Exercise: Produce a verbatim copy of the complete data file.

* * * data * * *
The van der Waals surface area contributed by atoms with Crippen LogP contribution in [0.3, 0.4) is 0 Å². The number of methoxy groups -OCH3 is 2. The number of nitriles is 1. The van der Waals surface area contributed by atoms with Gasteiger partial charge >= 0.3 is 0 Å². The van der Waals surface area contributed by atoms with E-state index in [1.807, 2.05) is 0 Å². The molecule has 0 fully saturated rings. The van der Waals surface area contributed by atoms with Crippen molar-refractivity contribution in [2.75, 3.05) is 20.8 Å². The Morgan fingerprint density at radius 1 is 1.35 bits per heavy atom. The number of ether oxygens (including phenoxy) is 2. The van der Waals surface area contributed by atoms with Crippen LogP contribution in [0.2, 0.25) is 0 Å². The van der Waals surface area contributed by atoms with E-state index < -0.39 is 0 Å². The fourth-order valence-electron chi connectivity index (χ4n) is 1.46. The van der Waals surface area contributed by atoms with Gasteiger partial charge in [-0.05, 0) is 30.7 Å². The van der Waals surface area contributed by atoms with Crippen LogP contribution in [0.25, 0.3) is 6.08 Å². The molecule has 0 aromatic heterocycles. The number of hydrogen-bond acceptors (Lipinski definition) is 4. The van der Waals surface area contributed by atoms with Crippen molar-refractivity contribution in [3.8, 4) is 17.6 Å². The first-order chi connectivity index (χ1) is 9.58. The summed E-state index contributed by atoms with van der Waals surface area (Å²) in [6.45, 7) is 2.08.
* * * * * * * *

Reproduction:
The van der Waals surface area contributed by atoms with Crippen LogP contribution in [0.3, 0.4) is 0 Å². The number of methoxy groups -OCH3 is 2. The number of nitriles is 1. The van der Waals surface area contributed by atoms with Gasteiger partial charge >= 0.3 is 0 Å². The van der Waals surface area contributed by atoms with E-state index in [1.807, 2.05) is 0 Å². The molecule has 0 fully saturated rings. The van der Waals surface area contributed by atoms with Crippen molar-refractivity contribution in [2.75, 3.05) is 20.8 Å². The Morgan fingerprint density at radius 1 is 1.35 bits per heavy atom. The number of ether oxygens (including phenoxy) is 2. The van der Waals surface area contributed by atoms with Crippen LogP contribution in [0.2, 0.25) is 0 Å². The van der Waals surface area contributed by atoms with E-state index < -0.39 is 0 Å². The fourth-order valence-electron chi connectivity index (χ4n) is 1.46. The van der Waals surface area contributed by atoms with Gasteiger partial charge in [-0.05, 0) is 30.7 Å². The van der Waals surface area contributed by atoms with Crippen LogP contribution in [0.25, 0.3) is 6.08 Å². The molecule has 0 aromatic heterocycles. The number of hydrogen-bond acceptors (Lipinski definition) is 4. The van der Waals surface area contributed by atoms with Crippen molar-refractivity contribution in [3.8, 4) is 17.6 Å². The first-order chi connectivity index (χ1) is 9.58. The summed E-state index contributed by atoms with van der Waals surface area (Å²) in [6.45, 7) is 2.08.